The trial of five peaceful activists in Syria on “terrorism” charges tomorrow is further evidence of the increasing and systematic repression against anyone speaking out against human rights violations in the country, Amnesty International said.
Mazen Darwish, Hussein Gharir, Hani al-Zitani, Mansour al-Omari and Abd al-Rahman Hamada from the Syrian Centre for Media and Freedom of Expression (SCM), are scheduled to appear before the Anti-Terrorism Court in Damascus tomorrow.
“The Syrian government should not use its overbroad terrorism law to punish peaceful human rights activists for their legitimate work. The authorities must drop all charges against these five activists and release Mazen Darwish, Hussein Gharir and Hani al-Zitani immediately and unconditionally,” said Hassiba Hadj Sahraoui, Middle East and North Africa Deputy Director at Amnesty International.
Mazen Darwish, Hussein Gharir and Hani al-Zitani are still in detention while Mansour al-Omari and Abd al-Rahman Hamada were conditionally released in February this year but continue to be on trial.
During the trial, the judge will decide whether to uphold the charges brought against them by the Syrian Government’s Air Force Intelligence and to proceed with the case.
The men were indicted in February this year and accused of “publicizing terrorist acts” under Article 8 of the Anti-Terrorism Law, enacted by President Bashar al-Assad in 2012. The law has been widely criticized by human rights groups due to its over-broad definition of “terrorism”.
Charges against the activists include: publishing studies on the human rights situation in Syria and documenting names of those detained, disappeared, and killed in the context of the Syrian unrest.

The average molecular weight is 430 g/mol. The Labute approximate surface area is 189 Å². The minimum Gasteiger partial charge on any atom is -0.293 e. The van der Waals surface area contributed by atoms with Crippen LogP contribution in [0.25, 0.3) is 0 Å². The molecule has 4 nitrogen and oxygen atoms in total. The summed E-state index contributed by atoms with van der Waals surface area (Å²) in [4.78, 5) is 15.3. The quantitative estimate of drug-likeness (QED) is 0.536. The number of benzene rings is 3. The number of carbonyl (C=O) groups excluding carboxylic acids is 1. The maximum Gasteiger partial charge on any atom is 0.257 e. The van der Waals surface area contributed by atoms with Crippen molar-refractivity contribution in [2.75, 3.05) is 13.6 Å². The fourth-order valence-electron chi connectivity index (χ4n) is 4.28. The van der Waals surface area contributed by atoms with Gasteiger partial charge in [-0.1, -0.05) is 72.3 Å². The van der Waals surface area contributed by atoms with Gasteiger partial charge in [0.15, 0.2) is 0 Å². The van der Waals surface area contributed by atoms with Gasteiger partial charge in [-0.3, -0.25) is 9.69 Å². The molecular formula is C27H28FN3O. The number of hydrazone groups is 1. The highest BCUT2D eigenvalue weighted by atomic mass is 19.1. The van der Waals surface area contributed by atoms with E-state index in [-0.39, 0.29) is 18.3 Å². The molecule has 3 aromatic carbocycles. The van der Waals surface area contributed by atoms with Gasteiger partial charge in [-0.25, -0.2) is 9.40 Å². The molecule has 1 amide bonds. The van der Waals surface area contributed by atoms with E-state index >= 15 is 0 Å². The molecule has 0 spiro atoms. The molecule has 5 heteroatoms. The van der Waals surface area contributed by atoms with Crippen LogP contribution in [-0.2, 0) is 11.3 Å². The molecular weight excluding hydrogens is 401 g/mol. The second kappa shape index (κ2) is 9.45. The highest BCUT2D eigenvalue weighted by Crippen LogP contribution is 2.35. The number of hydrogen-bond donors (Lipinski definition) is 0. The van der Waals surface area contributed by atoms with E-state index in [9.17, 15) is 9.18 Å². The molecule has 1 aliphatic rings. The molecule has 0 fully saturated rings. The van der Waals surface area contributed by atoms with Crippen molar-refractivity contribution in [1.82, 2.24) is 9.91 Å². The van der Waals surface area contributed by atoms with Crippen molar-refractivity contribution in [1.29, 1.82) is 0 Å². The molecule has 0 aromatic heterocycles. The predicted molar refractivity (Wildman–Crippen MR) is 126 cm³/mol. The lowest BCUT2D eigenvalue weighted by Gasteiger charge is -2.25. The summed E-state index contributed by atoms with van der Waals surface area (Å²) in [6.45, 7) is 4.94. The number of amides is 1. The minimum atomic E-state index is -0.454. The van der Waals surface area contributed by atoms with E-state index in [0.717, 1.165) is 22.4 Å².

If convicted, they may be imprisoned for up to 15 years.
The activists were detained by Syria’s Air Force Intelligence over a year and a half ago and were held in conditions amounting to enforced disappearance for several months.
Amnesty International has learned that Hani al-Zitani, Mansour al-Omari and Abd al-Rahman Hamada were beaten with whips, sticks and electric shock rods during their mealtimes every day for a period of three months, while being held in military custody.
It understands that Mazen Darwish and Hussein Gharir were also tortured or otherwise ill-treated.
“The charges brought against the activists clearly violate their right to freedom of expression. We are also extremely worried for the physical and psychological well-being, given the treatment they have apparently been subjected to in detention and the length of their arbitrary imprisonment,” said Hassiba Hadj Sahraoui.
According to information received by Amnesty International, political and other peaceful activists, including women detainees, are being tried before the Anti-Terrorism Court, which is believed to have been set up to target opposition members in the country.